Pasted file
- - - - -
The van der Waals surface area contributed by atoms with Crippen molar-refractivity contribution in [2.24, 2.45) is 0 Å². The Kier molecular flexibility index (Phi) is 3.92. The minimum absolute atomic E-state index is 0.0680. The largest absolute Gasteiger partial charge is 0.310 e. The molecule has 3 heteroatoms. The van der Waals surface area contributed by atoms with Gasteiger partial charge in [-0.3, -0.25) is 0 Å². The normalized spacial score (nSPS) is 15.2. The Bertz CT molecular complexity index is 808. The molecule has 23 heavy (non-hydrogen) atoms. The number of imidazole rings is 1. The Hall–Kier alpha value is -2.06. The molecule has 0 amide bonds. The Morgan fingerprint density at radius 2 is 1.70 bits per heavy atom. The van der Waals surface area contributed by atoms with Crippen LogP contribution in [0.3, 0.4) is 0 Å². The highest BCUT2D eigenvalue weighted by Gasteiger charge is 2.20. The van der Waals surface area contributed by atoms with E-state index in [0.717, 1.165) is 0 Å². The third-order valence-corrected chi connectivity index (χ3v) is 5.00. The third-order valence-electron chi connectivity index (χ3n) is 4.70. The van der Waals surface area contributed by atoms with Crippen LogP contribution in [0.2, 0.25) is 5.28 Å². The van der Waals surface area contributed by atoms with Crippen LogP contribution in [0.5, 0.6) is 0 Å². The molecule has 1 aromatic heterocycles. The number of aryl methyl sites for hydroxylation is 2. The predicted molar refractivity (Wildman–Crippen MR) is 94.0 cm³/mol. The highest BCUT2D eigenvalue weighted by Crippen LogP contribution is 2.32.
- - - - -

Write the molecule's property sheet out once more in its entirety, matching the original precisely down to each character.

The van der Waals surface area contributed by atoms with Crippen molar-refractivity contribution in [2.24, 2.45) is 0 Å². The Kier molecular flexibility index (Phi) is 3.92. The minimum absolute atomic E-state index is 0.0680. The largest absolute Gasteiger partial charge is 0.310 e. The molecule has 3 heteroatoms. The van der Waals surface area contributed by atoms with Gasteiger partial charge in [-0.3, -0.25) is 0 Å². The normalized spacial score (nSPS) is 15.2. The Bertz CT molecular complexity index is 808. The molecule has 23 heavy (non-hydrogen) atoms. The number of imidazole rings is 1. The Hall–Kier alpha value is -2.06. The molecule has 0 amide bonds. The Morgan fingerprint density at radius 2 is 1.70 bits per heavy atom. The van der Waals surface area contributed by atoms with Crippen LogP contribution in [0.3, 0.4) is 0 Å². The highest BCUT2D eigenvalue weighted by Gasteiger charge is 2.20. The van der Waals surface area contributed by atoms with E-state index in [0.717, 1.165) is 0 Å². The third-order valence-corrected chi connectivity index (χ3v) is 5.00. The third-order valence-electron chi connectivity index (χ3n) is 4.70. The van der Waals surface area contributed by atoms with Crippen LogP contribution in [0.2, 0.25) is 5.28 Å². The van der Waals surface area contributed by atoms with Crippen LogP contribution in [0.5, 0.6) is 0 Å². The molecule has 1 aromatic heterocycles. The number of aryl methyl sites for hydroxylation is 2. The predicted molar refractivity (Wildman–Crippen MR) is 94.0 cm³/mol. The highest BCUT2D eigenvalue weighted by Crippen LogP contribution is 2.32.